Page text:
Intensive care management of acute organophosphate poisoning. A 7-year experience in the Western Cape
CITATION: Bardin, P.G, Van Eeden, S.F. & Joubert, J.R. 1987. Intensive care management of acute organophosphate poisoning. A 7-year experience in the western Cape. S Afr Med J, 72(11):593-597.
The original publication is available at http://www.samj.org.za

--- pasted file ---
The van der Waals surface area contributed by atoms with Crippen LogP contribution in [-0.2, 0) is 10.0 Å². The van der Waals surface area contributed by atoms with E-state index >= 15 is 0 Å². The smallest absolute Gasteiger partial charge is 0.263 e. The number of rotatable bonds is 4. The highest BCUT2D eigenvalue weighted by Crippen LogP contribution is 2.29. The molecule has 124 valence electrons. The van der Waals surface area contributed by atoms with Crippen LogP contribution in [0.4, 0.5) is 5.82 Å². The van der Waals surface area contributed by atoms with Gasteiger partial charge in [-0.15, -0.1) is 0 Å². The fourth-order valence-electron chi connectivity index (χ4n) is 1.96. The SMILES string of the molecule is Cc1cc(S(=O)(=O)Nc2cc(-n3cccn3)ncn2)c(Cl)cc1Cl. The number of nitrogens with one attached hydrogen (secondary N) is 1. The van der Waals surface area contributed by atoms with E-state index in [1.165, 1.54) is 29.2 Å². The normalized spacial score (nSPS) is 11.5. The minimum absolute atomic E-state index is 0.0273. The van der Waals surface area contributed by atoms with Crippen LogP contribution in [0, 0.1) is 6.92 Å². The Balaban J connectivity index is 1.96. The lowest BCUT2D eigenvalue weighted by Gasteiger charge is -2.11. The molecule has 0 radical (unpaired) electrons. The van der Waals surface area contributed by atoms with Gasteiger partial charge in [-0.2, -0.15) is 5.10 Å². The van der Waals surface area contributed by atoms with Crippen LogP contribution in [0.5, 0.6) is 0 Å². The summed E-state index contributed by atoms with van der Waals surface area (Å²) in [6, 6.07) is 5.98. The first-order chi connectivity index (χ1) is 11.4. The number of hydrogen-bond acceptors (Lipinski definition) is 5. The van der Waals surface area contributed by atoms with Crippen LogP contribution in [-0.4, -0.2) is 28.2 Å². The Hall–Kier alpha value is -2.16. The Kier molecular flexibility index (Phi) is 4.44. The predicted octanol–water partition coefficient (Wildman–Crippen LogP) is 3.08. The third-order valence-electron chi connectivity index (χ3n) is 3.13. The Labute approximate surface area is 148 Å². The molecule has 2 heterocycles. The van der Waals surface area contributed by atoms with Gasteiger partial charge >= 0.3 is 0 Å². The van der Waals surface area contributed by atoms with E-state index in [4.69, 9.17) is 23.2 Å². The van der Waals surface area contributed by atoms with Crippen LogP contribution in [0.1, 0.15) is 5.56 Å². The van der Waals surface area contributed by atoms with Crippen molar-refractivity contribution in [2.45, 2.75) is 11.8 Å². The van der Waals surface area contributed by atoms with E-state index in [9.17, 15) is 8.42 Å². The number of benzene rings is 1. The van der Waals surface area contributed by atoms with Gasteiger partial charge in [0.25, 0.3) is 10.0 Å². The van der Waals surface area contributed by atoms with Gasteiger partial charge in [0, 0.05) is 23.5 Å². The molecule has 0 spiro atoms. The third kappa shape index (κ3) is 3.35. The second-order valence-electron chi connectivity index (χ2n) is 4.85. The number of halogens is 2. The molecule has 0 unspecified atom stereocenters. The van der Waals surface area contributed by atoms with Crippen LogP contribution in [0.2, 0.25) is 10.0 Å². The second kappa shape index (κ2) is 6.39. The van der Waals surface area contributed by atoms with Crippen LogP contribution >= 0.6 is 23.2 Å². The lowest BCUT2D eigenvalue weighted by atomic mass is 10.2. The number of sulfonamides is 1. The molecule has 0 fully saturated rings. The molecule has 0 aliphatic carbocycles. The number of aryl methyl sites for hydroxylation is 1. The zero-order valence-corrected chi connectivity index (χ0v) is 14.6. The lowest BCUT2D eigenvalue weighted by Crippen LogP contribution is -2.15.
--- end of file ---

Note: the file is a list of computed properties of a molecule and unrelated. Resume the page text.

ENGLISH ABSTRACT: Organophosphate poisoning (OPP) was an important reason for admission of patients to the respiratory intensive care unit (ICU) at Tygerberg Hospital, Parow-vallei, CP, during the period 1979 - 1985; a marked increase in the number of cases was evident over the last 2 years. We retrospectively reviewed the medical records of 61 patients with OPP admitted to the ICU over this 7-year period. Diagnosis was based on the history, clinical manifestations of OPP, and low pseudocholinesterase levels. Suicidal ingestion was the predominant cause of OPP. Of the 61 patients, 46 (75%) were under 40 years of age. In more than 50% of cases the clinical presentation was characterised by classic signs of OPP such as increased secretions, fasciculations and small pupils. In 61% the level of consciousness was disturbed. We retrospectively classified and graded patients on a scale of 0 - 3 on the basis of the intial clinical findings, blood gas values and chest radiographs, in an attempt to facilitate identification of high-risk cases. Patients with grade 3 intoxication (attempted suicide, stupor, partial arterial oxygen pressure (PaO2) <10 kPa and an abnormal chest radiograph - two or more factors present) were more likely to require ventilatory support and stayed in the ICU longer than patients with grades 0 - 2 intoxication (P<0,05). Patients who presented with pulmonary abnormalities (admission chest radiograph abnormal or PaO2<10 kPa) also required ventilatory support more frequently than did patients whose chest radiographs and blood gas values were normal on admission. The mortality rate was 16% and most deaths were due to respiratory complications. No correlation could be demonstrated between serum pseudocholinesterase levels and the clinical degree of intoxication. We conclude that patients should be graded on admission to identify those at risk (grade 3), who require ICU care. Patients with early signs of respiratory involvement (paO2<10 kPa or an abnormal chest radiograph) should also be admitted to an ICU. Atropine should be given early and in adequate doses to minimise nasopharyngeal and bronchial secretions. Preventive measures should focus on better public education, emphasising adequate safe-keeping and careful use of organophosphates.